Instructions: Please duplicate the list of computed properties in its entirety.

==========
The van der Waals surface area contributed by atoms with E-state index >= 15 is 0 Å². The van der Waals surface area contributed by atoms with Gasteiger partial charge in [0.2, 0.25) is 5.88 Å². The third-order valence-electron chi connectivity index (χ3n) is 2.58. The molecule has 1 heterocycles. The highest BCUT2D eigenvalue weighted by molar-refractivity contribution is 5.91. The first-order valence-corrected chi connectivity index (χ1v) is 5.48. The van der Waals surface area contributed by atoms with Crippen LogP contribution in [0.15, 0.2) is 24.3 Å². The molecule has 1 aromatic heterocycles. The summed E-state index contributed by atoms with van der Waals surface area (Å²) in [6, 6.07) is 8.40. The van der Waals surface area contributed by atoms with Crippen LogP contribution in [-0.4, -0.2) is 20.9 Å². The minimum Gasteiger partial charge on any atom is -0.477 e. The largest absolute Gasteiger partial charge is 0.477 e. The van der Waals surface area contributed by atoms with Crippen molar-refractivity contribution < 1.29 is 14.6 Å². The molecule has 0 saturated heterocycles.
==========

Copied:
The van der Waals surface area contributed by atoms with E-state index >= 15 is 0 Å². The van der Waals surface area contributed by atoms with Gasteiger partial charge in [0.2, 0.25) is 5.88 Å². The third-order valence-electron chi connectivity index (χ3n) is 2.58. The molecule has 1 heterocycles. The highest BCUT2D eigenvalue weighted by molar-refractivity contribution is 5.91. The first-order valence-corrected chi connectivity index (χ1v) is 5.48. The van der Waals surface area contributed by atoms with Crippen LogP contribution in [0.15, 0.2) is 24.3 Å². The molecule has 1 aromatic heterocycles. The summed E-state index contributed by atoms with van der Waals surface area (Å²) in [6, 6.07) is 8.40. The van der Waals surface area contributed by atoms with Crippen LogP contribution in [-0.4, -0.2) is 20.9 Å². The minimum Gasteiger partial charge on any atom is -0.477 e. The largest absolute Gasteiger partial charge is 0.477 e. The van der Waals surface area contributed by atoms with Crippen molar-refractivity contribution < 1.29 is 14.6 Å². The molecule has 0 saturated heterocycles.